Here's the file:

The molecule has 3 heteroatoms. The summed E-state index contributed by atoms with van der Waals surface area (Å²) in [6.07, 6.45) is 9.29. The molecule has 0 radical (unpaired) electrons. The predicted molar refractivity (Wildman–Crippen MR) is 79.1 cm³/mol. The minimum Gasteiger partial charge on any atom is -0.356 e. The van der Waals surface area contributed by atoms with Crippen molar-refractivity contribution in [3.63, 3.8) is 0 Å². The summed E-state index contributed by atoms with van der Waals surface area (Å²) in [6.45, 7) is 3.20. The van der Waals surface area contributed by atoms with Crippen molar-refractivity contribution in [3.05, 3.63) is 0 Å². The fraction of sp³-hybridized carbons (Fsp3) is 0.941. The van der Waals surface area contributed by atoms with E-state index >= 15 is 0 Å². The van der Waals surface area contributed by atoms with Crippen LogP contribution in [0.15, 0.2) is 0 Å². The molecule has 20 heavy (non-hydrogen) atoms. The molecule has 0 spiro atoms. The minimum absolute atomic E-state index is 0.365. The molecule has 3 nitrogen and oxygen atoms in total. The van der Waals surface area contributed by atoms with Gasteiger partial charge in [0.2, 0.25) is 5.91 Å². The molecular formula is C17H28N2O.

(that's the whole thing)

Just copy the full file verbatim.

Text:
The molecule has 3 heteroatoms. The summed E-state index contributed by atoms with van der Waals surface area (Å²) in [6.07, 6.45) is 9.29. The molecule has 0 radical (unpaired) electrons. The predicted molar refractivity (Wildman–Crippen MR) is 79.1 cm³/mol. The minimum Gasteiger partial charge on any atom is -0.356 e. The van der Waals surface area contributed by atoms with Crippen molar-refractivity contribution in [3.63, 3.8) is 0 Å². The summed E-state index contributed by atoms with van der Waals surface area (Å²) in [6.45, 7) is 3.20. The van der Waals surface area contributed by atoms with Crippen molar-refractivity contribution in [3.05, 3.63) is 0 Å². The fraction of sp³-hybridized carbons (Fsp3) is 0.941. The van der Waals surface area contributed by atoms with E-state index >= 15 is 0 Å². The van der Waals surface area contributed by atoms with Crippen LogP contribution in [0.15, 0.2) is 0 Å². The molecule has 20 heavy (non-hydrogen) atoms. The molecule has 0 spiro atoms. The minimum absolute atomic E-state index is 0.365. The molecule has 3 nitrogen and oxygen atoms in total. The van der Waals surface area contributed by atoms with Gasteiger partial charge in [0.2, 0.25) is 5.91 Å². The molecular formula is C17H28N2O.